Greenhut Galleries presents John Whalley “Short Stories,” Aug. 4 – 27, 2022 with an Opening Reception: Aug. 4 @ 5-7 pm and an Artist Talk: Aug. 17 @ 6pm

Advancing the tradition of American realists and acknowledging the Dutch masters, John Whalley’s paintings go well beyond mere technique. His work exudes tremendous warmth, luminosity and charm. He responds to what he calls “the beauty that speaks softly.” He was born in Brooklyn, New York and currently lives in midcoast Maine. Whalley received his BFA from the Rhode Island School of Design in 1976. His work is in numerous private, national and international collections including the Georgia Museum of Art, Athens, Georgia; the Otto Naumann Collection, New York City and the Alfred Bader Collection, Milwaukee, Wisconsin to name a few. His publications include John Whalley – American Realist published in 2001 and John Whalley – In New Light, a 30 year retrospective book of drawings and paintings published in 2006. In addition, he was featured on the television show Bill Green’s Maine in 2008.

The theme of this show is to present small still lives of objects in my studio that were of interest to me; that each, in some way, seemed to evoke a short story. Whether it was the worn patinas showing the small events of a lifetime of use that left their marks on their surfaces, or the natural processes of aging….oxidation of metal or splitting of wood – I wanted to present these things in such a way that they drew you in, to imagine the lives they had led.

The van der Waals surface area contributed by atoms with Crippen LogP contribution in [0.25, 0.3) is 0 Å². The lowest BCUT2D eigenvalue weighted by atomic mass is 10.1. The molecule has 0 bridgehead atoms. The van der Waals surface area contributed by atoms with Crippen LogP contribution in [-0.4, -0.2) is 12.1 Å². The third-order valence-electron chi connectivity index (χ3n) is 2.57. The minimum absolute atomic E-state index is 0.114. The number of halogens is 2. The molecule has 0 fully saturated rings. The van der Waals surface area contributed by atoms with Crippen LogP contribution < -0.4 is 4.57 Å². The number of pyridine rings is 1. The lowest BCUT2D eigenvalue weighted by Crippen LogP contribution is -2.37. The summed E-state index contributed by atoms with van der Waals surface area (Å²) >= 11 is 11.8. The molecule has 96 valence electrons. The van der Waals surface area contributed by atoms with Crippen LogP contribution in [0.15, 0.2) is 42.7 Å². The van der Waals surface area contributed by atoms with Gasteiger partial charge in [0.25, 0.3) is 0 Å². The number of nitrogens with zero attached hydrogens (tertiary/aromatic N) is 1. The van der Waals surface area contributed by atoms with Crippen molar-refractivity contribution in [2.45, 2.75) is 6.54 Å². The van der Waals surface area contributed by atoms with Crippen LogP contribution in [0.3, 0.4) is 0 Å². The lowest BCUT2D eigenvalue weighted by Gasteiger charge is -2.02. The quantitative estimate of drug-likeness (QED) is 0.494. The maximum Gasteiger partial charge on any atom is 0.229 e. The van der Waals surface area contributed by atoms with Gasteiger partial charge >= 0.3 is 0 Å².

“What I love about short stories is they can offer you a glimpse into a life or a circumstance, and leave you to fill in the pasts or futures of the characters they describe. Over the years, I certainly have done more elaborate works that might seem closer to a novel or a memoir, but not here. The compositions have anywhere from one to four main characters that I have picked up at a Maine antique shop or flea market. I’ve arranged them with care. As with the oil cans in “Primaries,” the hammer and wrench in “Camouflage,” the worn balls in “Duo,” or the spigots in the appropriately named “Spigots,” the actors are almost like members of a family, and we compare them for similarities or contrasting dissimilarities.

I love objects of nature that I find by the bay behind our home, and have included a few of these items, as well as a large drawing of grasses that had been cut along our road last summer, and lay drying in the hot sun. The drawing was an ambitious one, taking over 400 hours to complete during this last fall and winter. I’ve also included one seascape of sorts – the fish weirs on the far end of Campobello Island – just past the last of Maine on the coast and into the beginnings of Canada.
I hope these works bring you pleasure and that this group of humble short stories speaks in some meaningful way to you.”
~ John Whalley





Written by: